- Our Town
Local rider Jeremy Harris was chosen by Cycling Club for Singletrack 6
Jeremy Harris moved to Western Canada to ski and snowboard, but quickly fell in love with mountain biking as well. Last week he competed in the Singletrack 6 series and finished 15th among riders in the 40+ category (56th overall).
Each town that hosted a stage received one free entry for a local rider. The Golden Cycling Club chose Harris, who was accompanied on the tour by his own personal fan club, his wife Terri and children Olivia and Max.
“It was really because of his deep-seated history with cycling in the Golden community,” said Trevor Gavura of the Cycling Club, referring to why Harris was chosen for the free entry.
Harris, who grew up in Australia, moved to Canada in 1990 and immediately took to the growing sport of mountain biking after a visit to Moab, Utah.
“That was it…I didn’t really know what I was doing but it was amazing,” Harris said. “I came out of that ride and my hands were numb, it was awesome.”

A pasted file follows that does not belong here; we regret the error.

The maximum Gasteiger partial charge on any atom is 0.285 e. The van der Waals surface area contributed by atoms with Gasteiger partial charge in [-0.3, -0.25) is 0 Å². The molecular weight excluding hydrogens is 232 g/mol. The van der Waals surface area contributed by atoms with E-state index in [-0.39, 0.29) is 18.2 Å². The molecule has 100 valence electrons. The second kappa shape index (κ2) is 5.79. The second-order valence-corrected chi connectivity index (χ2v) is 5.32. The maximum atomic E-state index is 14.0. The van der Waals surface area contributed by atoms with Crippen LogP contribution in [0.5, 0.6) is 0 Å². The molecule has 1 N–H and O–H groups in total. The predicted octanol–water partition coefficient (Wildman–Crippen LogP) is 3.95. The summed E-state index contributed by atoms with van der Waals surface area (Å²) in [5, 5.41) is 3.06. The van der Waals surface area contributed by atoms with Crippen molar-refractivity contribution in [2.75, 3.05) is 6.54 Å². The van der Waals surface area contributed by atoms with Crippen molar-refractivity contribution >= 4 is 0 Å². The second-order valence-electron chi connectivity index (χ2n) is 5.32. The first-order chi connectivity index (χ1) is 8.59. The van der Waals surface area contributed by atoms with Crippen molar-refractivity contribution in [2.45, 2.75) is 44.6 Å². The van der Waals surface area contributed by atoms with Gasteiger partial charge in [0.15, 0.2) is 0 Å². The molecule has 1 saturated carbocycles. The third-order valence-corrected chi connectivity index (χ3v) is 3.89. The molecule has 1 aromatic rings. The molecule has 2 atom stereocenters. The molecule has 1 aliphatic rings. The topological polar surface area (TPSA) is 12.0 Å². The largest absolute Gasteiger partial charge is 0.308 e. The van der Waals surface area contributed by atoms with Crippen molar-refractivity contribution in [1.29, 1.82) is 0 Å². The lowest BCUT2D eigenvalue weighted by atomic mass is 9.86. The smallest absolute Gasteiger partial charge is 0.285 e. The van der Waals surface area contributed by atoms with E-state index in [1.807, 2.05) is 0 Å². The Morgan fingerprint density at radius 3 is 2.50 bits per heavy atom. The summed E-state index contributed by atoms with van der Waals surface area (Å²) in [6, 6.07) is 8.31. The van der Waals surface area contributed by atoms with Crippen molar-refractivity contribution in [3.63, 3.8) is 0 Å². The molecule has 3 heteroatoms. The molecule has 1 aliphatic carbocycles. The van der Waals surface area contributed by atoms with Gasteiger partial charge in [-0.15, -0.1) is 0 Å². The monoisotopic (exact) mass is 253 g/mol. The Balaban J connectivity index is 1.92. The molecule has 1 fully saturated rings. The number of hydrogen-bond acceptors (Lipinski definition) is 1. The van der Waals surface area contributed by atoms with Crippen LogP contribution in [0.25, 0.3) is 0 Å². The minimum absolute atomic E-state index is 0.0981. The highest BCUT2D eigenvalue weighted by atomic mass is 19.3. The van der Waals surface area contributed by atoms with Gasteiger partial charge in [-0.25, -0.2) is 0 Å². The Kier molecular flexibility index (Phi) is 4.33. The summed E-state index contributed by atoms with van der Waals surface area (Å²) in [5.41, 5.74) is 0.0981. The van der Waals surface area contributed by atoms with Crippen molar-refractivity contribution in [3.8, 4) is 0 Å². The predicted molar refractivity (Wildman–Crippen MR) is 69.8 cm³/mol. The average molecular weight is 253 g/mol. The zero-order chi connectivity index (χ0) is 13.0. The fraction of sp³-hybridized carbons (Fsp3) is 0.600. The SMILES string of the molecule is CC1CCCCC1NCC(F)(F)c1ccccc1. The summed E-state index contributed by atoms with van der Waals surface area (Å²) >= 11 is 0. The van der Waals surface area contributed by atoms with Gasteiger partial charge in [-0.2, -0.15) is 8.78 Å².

He moved to Golden from Lake Louise in 1997 and has lived here ever since.
“I came around here in 1994 and rode the Canyon Creek trail…I was like ‘I gotta get back here’,” he recalled.
Unfortunately, he ran into numerous mechanical issues that made the gruelling race series that much tougher on him and lost his top ten standing in the 40+ category in the race’s final stage in Revelstoke after enduring five flat tires.
“I was definitely feeling burnt out by the last day,” he said. “But overall it was a great experience for me and my family to do together.”
Harris competed with a heavy heart throughout the six stage event, having recently lost his co-worker, friend and riding partner Sean Schacher, who died from apparent heart failure while mountain biking early last month.
“We’d known each other for a long time…(his death) was just one of those things that hits when it’s least expected. It rocked the community,” Harris said.
Harris, along with the Golden Cycling Club, has spearheaded an initiative to raise funds for a new trail that would be named The Schacher in honour of the late local rider. The proposed trail would allow for better access to the trails of Mount 7. Currently, bikers must use the long gravel road that is well travelled by cars and trucks heading up to the Mount 7 launch site.
Harris’ inclusion in the field of the Singletrack 6 was a good opportunity to get the word out for the project.
“(Competing in the race) gave a lot of exposure to the Schacher Trail Project and funds were being donated online,” Harris said.
For more information on The Schacher, visit www.schacherstrail.com.